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UK Rolls Out Austerity Cuts ‘Not Seen for Generations’

Gary Gibbon of Independent Television News reports on Britain's decision to dramatically cut the budget to tackle the country's mounting deficit.

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    And now: The British tackle their big government deficits with deep spending cuts.

    We begin our coverage with a report from Gary Gibbon of Independent Television News.


    The coalition government today went into uncharted territory, unveiling cuts on a level not seen for generations.

    We know what similar exercises have brought in Greece after emergency spending cuts. Mass demonstrations have come to Ireland in the two years since their drastic cutbacks. And France is in the grip of strikes and shortages.

    George Osborne hopes that he has packaged his unprecedented cuts in a way that would avoid all that, will bring growth and better times in time for the next general election.

    GEORGE OSBORNE, chancellor of the Exchequer: Today is the day when Britain steps back from the brink, when we confront — when we confront the bills from a decade of debt, a day of rebuilding, when we set out a four-year plan to put our public services and welfare state on a sustainable footing for the long term, so that they can do their job, providing for families, protecting the vulnerable, and underpinning a competitive economy. It is a hard road, but it leads to a better future.


    The chancellor predicted that half-a-million public sector jobs would go. He's expecting to make six billion pounds of savings from administration, which will mainly consist of job cuts.


    Yes, there will be some redundancies, and that is up to the decisions of individual employers in the public sector. That is unavoidable when the country has run out of money.


    And those that stay in the public sector will find their pension contributions go up by 3 percent, saving the government close to two billion.

    The biggest hit was on welfare, seven billion pounds worth of cuts, on top of the 11 billion announced in June. A million people who currently qualify for what used to be invalidity benefit will find they lose the benefit altogether after one year.

    Withdrawing the employment and support allowance for anyone whose household gets above the minimum wage will bring in two billion pounds. It turns out that the withdrawing of child benefit for higher-rate taxpayers actually pulls in 2.5 billion, not the one billion originally announced. The Treasury had given out the wrong number.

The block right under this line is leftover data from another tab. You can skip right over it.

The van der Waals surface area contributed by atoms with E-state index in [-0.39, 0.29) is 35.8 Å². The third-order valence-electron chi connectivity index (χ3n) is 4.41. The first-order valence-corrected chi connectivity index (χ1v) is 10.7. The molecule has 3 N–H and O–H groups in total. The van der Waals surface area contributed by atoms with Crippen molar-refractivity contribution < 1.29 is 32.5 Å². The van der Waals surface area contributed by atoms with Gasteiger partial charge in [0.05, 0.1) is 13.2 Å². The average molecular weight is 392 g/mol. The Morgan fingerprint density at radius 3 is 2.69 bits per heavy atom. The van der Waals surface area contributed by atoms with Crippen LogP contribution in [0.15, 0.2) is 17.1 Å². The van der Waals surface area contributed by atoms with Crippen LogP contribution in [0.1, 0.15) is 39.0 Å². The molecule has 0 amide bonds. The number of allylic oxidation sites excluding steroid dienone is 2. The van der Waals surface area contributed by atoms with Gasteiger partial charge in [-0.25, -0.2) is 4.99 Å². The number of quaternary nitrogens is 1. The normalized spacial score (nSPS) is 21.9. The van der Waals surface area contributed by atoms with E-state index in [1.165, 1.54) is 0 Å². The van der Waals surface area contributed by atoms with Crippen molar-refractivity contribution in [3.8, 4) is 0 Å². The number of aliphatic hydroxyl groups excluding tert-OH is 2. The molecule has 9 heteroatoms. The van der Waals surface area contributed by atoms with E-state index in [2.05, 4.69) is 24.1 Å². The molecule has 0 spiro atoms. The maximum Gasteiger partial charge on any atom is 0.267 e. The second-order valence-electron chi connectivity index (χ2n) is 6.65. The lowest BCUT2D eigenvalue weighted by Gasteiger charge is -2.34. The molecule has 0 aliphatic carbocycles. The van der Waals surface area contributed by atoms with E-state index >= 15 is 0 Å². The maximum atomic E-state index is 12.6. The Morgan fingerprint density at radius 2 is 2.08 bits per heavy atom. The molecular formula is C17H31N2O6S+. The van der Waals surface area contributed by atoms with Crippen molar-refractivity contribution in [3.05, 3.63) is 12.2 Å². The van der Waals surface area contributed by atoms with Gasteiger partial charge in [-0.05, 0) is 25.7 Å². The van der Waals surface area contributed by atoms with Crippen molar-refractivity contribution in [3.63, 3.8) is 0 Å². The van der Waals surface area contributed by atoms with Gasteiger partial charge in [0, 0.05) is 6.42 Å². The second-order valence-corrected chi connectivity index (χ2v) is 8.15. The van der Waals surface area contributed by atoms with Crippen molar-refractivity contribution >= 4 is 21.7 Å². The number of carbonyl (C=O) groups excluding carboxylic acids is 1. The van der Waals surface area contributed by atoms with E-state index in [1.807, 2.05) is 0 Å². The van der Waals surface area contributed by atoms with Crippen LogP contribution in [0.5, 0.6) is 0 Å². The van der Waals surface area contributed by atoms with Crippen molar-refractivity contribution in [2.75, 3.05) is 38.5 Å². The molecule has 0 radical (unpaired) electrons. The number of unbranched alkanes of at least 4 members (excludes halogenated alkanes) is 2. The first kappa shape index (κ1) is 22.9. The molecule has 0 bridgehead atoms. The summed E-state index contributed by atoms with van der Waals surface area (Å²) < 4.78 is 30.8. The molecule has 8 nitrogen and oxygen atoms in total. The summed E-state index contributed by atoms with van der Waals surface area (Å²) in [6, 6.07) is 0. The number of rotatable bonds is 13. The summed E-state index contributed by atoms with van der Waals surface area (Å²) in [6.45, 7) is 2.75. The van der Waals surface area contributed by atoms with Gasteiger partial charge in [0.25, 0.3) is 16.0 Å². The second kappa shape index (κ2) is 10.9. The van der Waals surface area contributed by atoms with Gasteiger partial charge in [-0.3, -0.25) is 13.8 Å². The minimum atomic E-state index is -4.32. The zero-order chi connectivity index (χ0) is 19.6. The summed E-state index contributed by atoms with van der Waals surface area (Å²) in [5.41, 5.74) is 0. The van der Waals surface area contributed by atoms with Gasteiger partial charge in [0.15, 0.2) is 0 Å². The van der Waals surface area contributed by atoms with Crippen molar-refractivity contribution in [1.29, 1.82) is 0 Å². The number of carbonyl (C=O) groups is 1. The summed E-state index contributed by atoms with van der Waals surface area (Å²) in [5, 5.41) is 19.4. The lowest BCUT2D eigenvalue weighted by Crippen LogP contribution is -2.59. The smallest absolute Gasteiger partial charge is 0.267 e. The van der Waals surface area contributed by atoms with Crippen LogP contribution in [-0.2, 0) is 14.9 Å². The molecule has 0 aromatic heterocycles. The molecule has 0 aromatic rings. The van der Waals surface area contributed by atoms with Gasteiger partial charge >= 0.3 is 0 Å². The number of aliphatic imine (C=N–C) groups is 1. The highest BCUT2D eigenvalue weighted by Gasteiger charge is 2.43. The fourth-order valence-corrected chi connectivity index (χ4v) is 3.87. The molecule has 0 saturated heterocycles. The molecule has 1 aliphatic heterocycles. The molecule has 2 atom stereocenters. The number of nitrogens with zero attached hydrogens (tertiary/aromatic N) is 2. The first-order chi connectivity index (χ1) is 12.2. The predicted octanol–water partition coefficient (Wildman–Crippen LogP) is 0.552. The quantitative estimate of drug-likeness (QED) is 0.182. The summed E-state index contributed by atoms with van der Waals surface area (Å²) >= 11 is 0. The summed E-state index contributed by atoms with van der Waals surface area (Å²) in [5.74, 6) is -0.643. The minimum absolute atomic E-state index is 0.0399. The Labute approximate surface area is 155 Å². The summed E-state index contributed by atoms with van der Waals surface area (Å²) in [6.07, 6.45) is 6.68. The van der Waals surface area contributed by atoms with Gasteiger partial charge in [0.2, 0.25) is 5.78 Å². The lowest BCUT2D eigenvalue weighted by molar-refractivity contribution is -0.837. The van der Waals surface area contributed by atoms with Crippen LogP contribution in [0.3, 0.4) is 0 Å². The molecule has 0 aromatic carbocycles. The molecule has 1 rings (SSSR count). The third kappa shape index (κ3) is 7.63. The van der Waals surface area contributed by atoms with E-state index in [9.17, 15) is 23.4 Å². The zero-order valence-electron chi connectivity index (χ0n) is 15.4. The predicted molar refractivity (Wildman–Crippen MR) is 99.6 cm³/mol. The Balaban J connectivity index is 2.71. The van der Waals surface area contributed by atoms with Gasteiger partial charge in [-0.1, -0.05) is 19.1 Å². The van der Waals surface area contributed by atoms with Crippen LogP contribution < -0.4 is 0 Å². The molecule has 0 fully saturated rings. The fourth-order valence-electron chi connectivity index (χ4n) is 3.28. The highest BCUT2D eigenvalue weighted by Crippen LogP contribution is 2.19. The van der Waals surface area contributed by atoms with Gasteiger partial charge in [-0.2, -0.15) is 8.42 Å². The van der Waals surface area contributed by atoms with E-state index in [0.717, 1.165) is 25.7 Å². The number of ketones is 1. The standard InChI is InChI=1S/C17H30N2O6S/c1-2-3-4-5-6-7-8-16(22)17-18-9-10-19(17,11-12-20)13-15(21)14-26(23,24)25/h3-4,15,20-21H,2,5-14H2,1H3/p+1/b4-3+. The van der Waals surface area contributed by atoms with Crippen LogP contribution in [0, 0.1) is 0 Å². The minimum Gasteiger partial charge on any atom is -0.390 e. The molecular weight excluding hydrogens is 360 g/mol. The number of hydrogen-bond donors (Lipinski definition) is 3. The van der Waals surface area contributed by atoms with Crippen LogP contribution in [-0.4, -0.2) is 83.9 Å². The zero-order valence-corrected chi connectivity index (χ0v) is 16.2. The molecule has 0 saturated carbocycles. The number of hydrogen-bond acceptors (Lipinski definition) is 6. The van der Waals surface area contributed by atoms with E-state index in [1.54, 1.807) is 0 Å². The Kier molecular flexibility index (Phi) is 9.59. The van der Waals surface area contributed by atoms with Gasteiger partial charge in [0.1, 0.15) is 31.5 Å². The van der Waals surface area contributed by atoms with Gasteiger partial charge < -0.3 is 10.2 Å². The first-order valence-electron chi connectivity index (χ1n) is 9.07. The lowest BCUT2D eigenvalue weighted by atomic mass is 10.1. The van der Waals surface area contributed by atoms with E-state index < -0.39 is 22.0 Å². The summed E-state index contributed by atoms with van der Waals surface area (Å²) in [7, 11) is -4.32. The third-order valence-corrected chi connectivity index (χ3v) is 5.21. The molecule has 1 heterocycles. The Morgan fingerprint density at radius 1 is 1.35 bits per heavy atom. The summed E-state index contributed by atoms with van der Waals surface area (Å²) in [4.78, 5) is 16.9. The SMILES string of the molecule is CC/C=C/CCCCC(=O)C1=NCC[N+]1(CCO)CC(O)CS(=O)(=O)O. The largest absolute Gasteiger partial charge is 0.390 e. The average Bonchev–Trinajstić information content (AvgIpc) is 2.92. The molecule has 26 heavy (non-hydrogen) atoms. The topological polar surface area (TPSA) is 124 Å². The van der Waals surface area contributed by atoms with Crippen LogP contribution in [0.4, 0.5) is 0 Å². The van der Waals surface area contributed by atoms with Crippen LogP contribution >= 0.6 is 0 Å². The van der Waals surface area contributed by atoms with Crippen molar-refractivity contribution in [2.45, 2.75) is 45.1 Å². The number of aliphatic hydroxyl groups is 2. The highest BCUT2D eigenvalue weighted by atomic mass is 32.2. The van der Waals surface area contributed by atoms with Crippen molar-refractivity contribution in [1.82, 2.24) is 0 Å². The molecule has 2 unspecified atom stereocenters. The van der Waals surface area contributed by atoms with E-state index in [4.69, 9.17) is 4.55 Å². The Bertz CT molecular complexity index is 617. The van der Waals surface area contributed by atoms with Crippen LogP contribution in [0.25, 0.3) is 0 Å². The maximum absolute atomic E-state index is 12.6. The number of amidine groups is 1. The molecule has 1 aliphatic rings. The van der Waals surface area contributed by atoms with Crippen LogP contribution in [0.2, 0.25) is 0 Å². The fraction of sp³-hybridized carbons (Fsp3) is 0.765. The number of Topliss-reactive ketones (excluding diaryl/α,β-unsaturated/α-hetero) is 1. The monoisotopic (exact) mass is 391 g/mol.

But the bulk of the other welfare measures agreed by the coalition hit poorer families, tightening housing benefit, trimming council tax benefit, freezing the working tax credit. The biggest exception is a hike in the child element of child tax credit. The government hopes that will help its argument that it's cutting in a progressive way.


    We are all in this together, and all must make a contribution.


    The housing budget takes one of the biggest hits. It's cut by around four billion pounds. The government is upping chargeable rents, and hoping that will get private builders and housing associations building.

    But it won't be doing much building itself.


    Down with the cuts!


    In the harsh new world unveiled, the pension age goes up quicker. There are massive cuts to councils' budgets, policing budgets, and sizable hikes in commuter ticket prices, too.

    But the chancellor cheered his own backbenchers, claiming he had undercut Labor's notional target of 20 percent cuts for departments.


    The average savings in departmental budgets will be lower than the previous government implied in its March budget.


    ALAN JOHNSON, shadow chancellor of the Exchequer: We have seen people cheering the deepest cuts to public spending in the — in living memory, in living memory, the deepest cuts in living memory.

    Mr. Speaker, some people opposite, for some members opposite, this is their ideological objective. This isn't…



    Not all, not all of them, not all of them, but, for many of them, this is what they came in politics for.



    A bit of shoving, but not exactly Paris street fighting outside Downing Street tonight.

    George Osborne knows that the stakes of his leap into the unknown are great. He only tweaked his overall deficit plans today, adding an extra two-billion-pound wedge of capital spending. He has staked the coalition's reputation on going faster and deeper with cuts than Labor said was wise, and he's gambled that the pain will seem worthwhile in four-and-a-half years' time.

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